Black Agenda Report.

Obamarama: Is it a Movement? Or is it Marketing? And What Should We Be Doing?
A Black Agenda Radio Commentary by Bruce Dixon

"The Obama 'movement' demands nothing from the candidate except to get elected."

When you visit on the web, the button in the lower left corner says “join the movement”. The Obama campaign frankly claims to be the direct successor to and the current incarnation of the movement for justice and human rights which won Black voting rights and an end to Jim Crow. Unprecedented numbers of young people have been put in motion, the corporate media breathlessly tell us, by “the Obama movement” and Hillary Clinton's staffers have publicly wrung their hands in dismay at the futility of running against, not a rival campaign, but against a “movement.”

While there many similarities between a well-executed twenty-first century US presidential campaign, and a successful multimedia and viral marketing campaign, there are many important differences between both of these and a transformative movement for social change.

All three, to be successful, must tap into widespread, deeply held beliefs in their target audiences, and take full advantage of horizontal, person to person communications inside those audiences to push their message, a process marketers call “viral marketing.” But the content of marketing and political campaign messaging is dictated from the top. Though the masses are passive consumers and sometimes the transmitters of marketing and partisan political messaging, they are seldom or never its originators.

By contrast the goals, the messages, the plans, and the tactics of the mid twentieth century movements for civil and human rights did not come from the top down, they came from the bottom up. They came from union halls, student dormitories and church basements. They came from meetings in the back rooms of restaurants and at kitchen tables across the South and around the country.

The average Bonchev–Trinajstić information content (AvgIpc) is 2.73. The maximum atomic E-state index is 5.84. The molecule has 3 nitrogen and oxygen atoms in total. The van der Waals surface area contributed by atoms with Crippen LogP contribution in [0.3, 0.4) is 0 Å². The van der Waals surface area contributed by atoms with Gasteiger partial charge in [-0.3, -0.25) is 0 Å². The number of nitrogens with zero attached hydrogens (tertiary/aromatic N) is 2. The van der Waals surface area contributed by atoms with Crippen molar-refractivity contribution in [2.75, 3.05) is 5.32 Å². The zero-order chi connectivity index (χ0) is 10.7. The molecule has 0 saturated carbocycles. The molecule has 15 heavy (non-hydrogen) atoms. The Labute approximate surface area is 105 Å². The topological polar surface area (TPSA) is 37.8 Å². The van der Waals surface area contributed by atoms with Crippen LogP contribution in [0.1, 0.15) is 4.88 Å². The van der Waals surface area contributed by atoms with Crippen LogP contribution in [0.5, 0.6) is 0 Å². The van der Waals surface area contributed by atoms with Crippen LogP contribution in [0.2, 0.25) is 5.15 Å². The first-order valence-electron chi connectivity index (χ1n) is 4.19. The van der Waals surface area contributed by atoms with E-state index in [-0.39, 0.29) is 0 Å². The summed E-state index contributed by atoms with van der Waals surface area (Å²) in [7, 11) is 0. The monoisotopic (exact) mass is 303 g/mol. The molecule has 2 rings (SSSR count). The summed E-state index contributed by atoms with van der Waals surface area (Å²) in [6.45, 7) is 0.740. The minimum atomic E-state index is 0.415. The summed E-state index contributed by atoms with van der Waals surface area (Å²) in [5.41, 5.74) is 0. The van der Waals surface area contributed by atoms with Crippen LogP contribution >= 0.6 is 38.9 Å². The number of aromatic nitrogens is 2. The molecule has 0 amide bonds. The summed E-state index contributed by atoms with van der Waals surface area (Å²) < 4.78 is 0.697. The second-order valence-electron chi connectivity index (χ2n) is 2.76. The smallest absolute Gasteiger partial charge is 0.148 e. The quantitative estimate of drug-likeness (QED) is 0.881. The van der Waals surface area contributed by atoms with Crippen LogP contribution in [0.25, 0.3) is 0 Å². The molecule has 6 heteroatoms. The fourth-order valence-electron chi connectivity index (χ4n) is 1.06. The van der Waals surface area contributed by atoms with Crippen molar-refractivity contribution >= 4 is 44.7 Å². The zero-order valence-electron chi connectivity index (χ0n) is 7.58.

"Mass social movements aim to alter relations of power. They are impolite and sometimes operate outside of or in defiance of the law."

The greatest difference between the top-down messaging of marketing and political campaigns and the messages of mass movements for change is in the scope of what they demand, and who they demand it from, and how those demands are backed up.

The goal of marketing campaigns is to get large numbers of people to change or affirm habits of consumption. Political campaigns need to get out their vote and win the election for their candidates. The objectives of marketing and political campaigns are time-limited, respectful of authority and strictly inside the bounds of law and decorum, whether shopping, registering voters, canvassing, calling house meetings, or getting out the vote.

Mass social movements aim to alter relations of power. They are impolite and sometimes operate outside of or in defiance of the law. They make impossible, reckless, irresponsible demands, like respect, human rights and the vote to people who didn't have them - like stopping an unjust war, halting foreclosures and gentrification, like guaranteeing the absolute right to organize a union, to strike and to win a living wage. But the Obama “movement” demands nothing from the candidate except to get elected. There are no yardsticks, no demands placed upon Obama by his constituents, no goals that have come from independently organized meetings or other processes in Black America.

Activists are saying that Obama can and will be held accountable eventually - after he is elected. But how realistic is that?

Unless activists both inside and outside the Obama campaign are organizing their own meetings, raising their own demands, and building their own networks apart from those of the campaign's they won't even have the names, or the phone numbers or the email addresses of the thousands of young and old people eager for change who have come forward to work on the campaign. The day after the election the “Obama movement” will be just like those “movements” that elected Black mayors in cities across the land. Over. And another precious organizing opportunity will have been missed.

For Black Agenda Radio, I'm Bruce Dixon.

BAR managing editor Bruce Dixon can be contacted at Bruce.Dixon(@)

Freedom Rider: Progressives Cave to Obama
by BAR editor and senior columnist Margaret Kimberley

"There is no movement left to speak up or fight back."

The progressive movement is on its death bed, in critical condition for many reasons. Activists are demoralized after George W. Bush cheated his way into office, committed crimes against humanity, and subverted the constitution without punishment or even serious risk of political damage. Eight years of evil doing have taken their toll on activists' willingness to take action.